An inelastic collision, in contrast to an elastic collision, is a collision in which kinetic energy is not conserved due to the action of internal friction.
An elastic collision is an encounter between two bodies in which the total kinetic energy of the two bodies after the encounter is equal to their total kinetic energy before the encounter.
A collision is an event in which two or more bodies exert forces on each other for a relatively short time.
Elastic and Inelastic Collisions by Bozeman Science
In collisions of macroscopic bodies, all kinetic energy is turned into vibrational energy of the atoms, causing a heating effect, and the bodies are deformed.
In physics, heat is energy that spontaneously passes between a system and its surroundings in some way other than through work or the transfer of matter.
An atom is the smallest constituent unit of ordinary matter that has the properties of a chemical element.
Elastic and Inelastic Collisions by Professor Dave Explains
The molecules of a gas or liquid rarely experience perfectly elastic collisions because kinetic energy is exchanged between the molecules' translational motion and their internal degrees of freedom with each collision.
A liquid is a nearly incompressible fluid that conforms to the shape of its container but retains a constant volume independent of pressure.
A molecule is an electrically neutral group of two or more atoms held together by chemical bonds.
At any one instant, half the collisions are – to a varying extent – inelastic, and half could be described as “super-elastic”.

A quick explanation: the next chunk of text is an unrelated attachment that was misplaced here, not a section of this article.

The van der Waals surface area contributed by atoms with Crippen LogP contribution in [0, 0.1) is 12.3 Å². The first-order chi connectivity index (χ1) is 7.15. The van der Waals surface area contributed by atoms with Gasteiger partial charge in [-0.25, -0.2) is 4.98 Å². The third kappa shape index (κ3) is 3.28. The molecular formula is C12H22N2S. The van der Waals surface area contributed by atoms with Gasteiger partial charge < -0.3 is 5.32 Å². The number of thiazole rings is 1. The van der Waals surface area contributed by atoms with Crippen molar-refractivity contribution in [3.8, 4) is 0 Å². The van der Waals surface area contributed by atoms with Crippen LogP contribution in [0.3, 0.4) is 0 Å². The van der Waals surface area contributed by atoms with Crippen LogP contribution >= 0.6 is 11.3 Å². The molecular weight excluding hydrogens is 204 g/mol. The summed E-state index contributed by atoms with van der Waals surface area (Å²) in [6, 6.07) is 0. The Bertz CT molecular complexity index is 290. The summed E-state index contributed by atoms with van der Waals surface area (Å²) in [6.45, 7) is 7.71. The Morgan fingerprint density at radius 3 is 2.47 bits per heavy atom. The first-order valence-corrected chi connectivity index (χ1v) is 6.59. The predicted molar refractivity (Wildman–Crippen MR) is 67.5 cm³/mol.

Averaged across an entire sample, molecular collisions are elastic.
Although inelastic collisions do not conserve kinetic energy, they do obey conservation of momentum.
In Newtonian mechanics, linear momentum, translational momentum, or simply momentum is the product of the mass and velocity of an object.
Simple ballistic pendulum problems obey the conservation of kinetic energy only when the block swings to its largest angle.
A ballistic pendulum is a device for measuring a bullet's momentum, from which it is possible to calculate the velocity and kinetic energy.
In nuclear physics, an inelastic collision is one in which the incoming particle causes the nucleus it strikes to become excited or to break up.
Nuclear physics is the field of physics that studies atomic nuclei and their constituents and interactions.
Deep inelastic scattering is a method of probing the structure of subatomic particles in much the same way as Rutherford probed the inside of the atom.
Deep inelastic scattering is the name given to a process used to probe the insides of hadrons, using electrons, muons and neutrinos.
Such experiments were performed on protons in the late 1960s using high-energy electrons at the Stanford Linear Accelerator.
SLAC National Accelerator Laboratory, originally named Stanford Linear Accelerator Center, is a United States Department of Energy National Laboratory operated by Stanford University under the programmatic direction of the U.S. Department of Energy Office of Science and located in Menlo Park, California.
A proton is a subatomic particle, symbol p or p+, with a positive electric charge of +1e elementary charge and mass slightly less than that of a neutron.
The electron is a subatomic particle, symbol e− or β−, whose electric charge is negative one elementary charge.
As in Rutherford scattering, deep inelastic scattering of electrons by proton targets revealed that most of the incident electrons interact very little and pass straight through, with only a small number bouncing back.
This indicates that the charge in the proton is concentrated in small lumps, reminiscent of Rutherford's discovery that the positive charge in an atom is concentrated at the nucleus.
However, in the case of the proton, the evidence suggested three distinct concentrations of charge and not one.